Lavin is a unique personality. The video interview that the still above was captured was in he and his wife’s 3 story home in Burlington, VT. Some MHI members were upset at the time that video was shown, in part because Lavin was so ‘business casual,’ but also because he contradicted segments of the MHI party line. Among those upset? Then MHI VP Lesli Gooch, who voiced her dismay to this writer in a public setting in Boca Raton, FL with several other MHI members nearby listening in on the exchange.  Gooch has since become “MHI 2.0” CEO.  MHI 2.o – is that shorthand for twice as corrupt?
There are ethical and unethical ways of earning money.
MHProNews has advocated from our earliest days, and this author in articles for the MH Merchandiser years before MHProNews was ‘born,’ that education and image building were both necessary for industry growth. Frankly, in hindsight, it was naïve to think that the industry’s leaders did not realize this too. Indeed, not only had they seen it in articles by Lavin, Kovach, or others, but also in reports like the one they commissioned from Roper. Let’s sum that up for clarity. There is simply no way that MHI and their corporate leadership were unaware of the realities of what was necessary to tap into potentially millions of more buyers. Additionally, MHI leaders could not be unaware of what were creating negative perceptions. When someone realizes that MHI member brands are often the ones stirring up the bad news reports about the industry, one must objectively wonder. Is MHI both ignoring the right things to do, as well as deliberately doing wrong behaviors that each effectively limit the industry?


Lavin reminded/informed MHProNews readers that: “I was very much involved in the Roper effort, which died an ignoble death…”

MartinMartyLavinJDInsideSpySeaDiningArea“…when you find out from the public that the MH industry is the least liked industry Roper ever studied, where do you go from there?  And, what has changed since Roper reported these facts to MHI membership?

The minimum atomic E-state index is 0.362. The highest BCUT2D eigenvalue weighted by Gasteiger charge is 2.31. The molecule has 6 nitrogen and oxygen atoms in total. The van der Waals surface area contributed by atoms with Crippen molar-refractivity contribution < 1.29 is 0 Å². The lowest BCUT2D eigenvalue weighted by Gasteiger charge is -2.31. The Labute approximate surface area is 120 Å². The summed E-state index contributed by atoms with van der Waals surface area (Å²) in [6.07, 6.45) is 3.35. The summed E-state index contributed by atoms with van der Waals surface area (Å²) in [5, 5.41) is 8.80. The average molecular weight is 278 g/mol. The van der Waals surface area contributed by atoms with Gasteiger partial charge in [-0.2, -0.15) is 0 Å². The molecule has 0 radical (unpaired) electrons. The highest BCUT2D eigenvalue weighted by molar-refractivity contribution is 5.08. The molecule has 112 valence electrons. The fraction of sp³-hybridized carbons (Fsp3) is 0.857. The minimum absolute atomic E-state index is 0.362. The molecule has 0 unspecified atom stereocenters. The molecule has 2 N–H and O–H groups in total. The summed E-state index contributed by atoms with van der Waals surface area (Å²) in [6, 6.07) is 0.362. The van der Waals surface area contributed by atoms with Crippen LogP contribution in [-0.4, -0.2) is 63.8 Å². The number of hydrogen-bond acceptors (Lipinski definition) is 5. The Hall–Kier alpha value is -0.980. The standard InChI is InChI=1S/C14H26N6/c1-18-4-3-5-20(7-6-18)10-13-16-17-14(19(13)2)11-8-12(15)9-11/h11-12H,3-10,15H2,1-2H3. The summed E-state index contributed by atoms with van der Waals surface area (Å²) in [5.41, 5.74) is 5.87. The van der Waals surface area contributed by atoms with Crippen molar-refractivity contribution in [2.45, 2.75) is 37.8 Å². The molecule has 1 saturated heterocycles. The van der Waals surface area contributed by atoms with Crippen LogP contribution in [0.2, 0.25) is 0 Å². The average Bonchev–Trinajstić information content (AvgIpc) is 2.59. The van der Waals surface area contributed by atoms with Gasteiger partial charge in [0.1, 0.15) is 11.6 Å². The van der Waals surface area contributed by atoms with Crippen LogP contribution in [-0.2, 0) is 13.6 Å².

• Have fewer communities closed since Roper, putting their residents on the street?
  • Have rent increases in communities been muted?
  • Has financing the home purchase become easier since Roper time?
  • Have loan interest rates decreased substantially on new MH home purchases?
  • Does the news media paint any glowing MH articles other than the standard “man have you seen those new trailers lately? They are gorgeous!”  I’ve been observing that one since 1972, with little positive response form the buying public, except during periods of loose/defective retail financing.  Too many sure went wild with that one.”


Lavin’s lash did not stop there. Keep in mind that the context was MHI’s much ballyhooed “research” that eventually produced the new class of homes” which was producing so low a sales result that it was rebranded by Clayton-backed MHI as “CrossModTM homes,” which despite more focus group research still did not take off in sales. The Modular Home Builders Association (MHBA) and MHARR repeatedly ripped the scheme. The concerns of both rivals to MHI proved far more accurate than MHI’s claims did.